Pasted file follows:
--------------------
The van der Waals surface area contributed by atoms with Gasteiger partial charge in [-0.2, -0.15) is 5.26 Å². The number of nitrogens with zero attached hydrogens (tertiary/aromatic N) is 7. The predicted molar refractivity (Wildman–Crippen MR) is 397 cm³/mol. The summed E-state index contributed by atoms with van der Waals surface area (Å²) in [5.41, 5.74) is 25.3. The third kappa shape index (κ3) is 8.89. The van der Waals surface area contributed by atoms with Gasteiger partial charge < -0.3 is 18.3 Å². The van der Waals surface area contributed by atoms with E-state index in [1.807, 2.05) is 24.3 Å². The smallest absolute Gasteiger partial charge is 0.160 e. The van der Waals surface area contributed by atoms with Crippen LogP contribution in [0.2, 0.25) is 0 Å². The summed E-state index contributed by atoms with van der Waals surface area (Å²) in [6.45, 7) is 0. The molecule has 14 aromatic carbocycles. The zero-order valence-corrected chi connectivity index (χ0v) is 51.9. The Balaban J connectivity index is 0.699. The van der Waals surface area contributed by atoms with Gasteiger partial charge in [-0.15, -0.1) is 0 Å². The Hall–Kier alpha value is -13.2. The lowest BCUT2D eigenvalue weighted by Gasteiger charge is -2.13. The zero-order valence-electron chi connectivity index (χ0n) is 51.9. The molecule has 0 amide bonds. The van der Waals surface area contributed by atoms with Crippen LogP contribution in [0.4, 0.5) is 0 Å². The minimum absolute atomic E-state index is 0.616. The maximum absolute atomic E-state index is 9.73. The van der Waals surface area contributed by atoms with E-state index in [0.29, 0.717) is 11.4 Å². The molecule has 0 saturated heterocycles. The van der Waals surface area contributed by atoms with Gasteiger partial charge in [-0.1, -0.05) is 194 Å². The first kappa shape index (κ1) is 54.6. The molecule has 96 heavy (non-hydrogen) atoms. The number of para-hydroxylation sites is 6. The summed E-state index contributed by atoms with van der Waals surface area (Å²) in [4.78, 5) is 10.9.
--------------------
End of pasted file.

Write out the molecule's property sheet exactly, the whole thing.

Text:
The van der Waals surface area contributed by atoms with Gasteiger partial charge in [-0.2, -0.15) is 5.26 Å². The number of nitrogens with zero attached hydrogens (tertiary/aromatic N) is 7. The predicted molar refractivity (Wildman–Crippen MR) is 397 cm³/mol. The summed E-state index contributed by atoms with van der Waals surface area (Å²) in [5.41, 5.74) is 25.3. The third kappa shape index (κ3) is 8.89. The van der Waals surface area contributed by atoms with Gasteiger partial charge < -0.3 is 18.3 Å². The van der Waals surface area contributed by atoms with E-state index in [1.807, 2.05) is 24.3 Å². The smallest absolute Gasteiger partial charge is 0.160 e. The van der Waals surface area contributed by atoms with Crippen LogP contribution in [0.2, 0.25) is 0 Å². The summed E-state index contributed by atoms with van der Waals surface area (Å²) in [6.45, 7) is 0. The molecule has 14 aromatic carbocycles. The zero-order valence-corrected chi connectivity index (χ0v) is 51.9. The Balaban J connectivity index is 0.699. The van der Waals surface area contributed by atoms with Gasteiger partial charge in [-0.15, -0.1) is 0 Å². The Hall–Kier alpha value is -13.2. The lowest BCUT2D eigenvalue weighted by Gasteiger charge is -2.13. The zero-order valence-electron chi connectivity index (χ0n) is 51.9. The molecule has 0 amide bonds. The van der Waals surface area contributed by atoms with Crippen LogP contribution in [0.4, 0.5) is 0 Å². The minimum absolute atomic E-state index is 0.616. The maximum absolute atomic E-state index is 9.73. The van der Waals surface area contributed by atoms with E-state index in [0.29, 0.717) is 11.4 Å². The molecule has 0 saturated heterocycles. The van der Waals surface area contributed by atoms with Gasteiger partial charge in [-0.1, -0.05) is 194 Å². The first kappa shape index (κ1) is 54.6. The molecule has 96 heavy (non-hydrogen) atoms. The number of para-hydroxylation sites is 6. The summed E-state index contributed by atoms with van der Waals surface area (Å²) in [4.78, 5) is 10.9.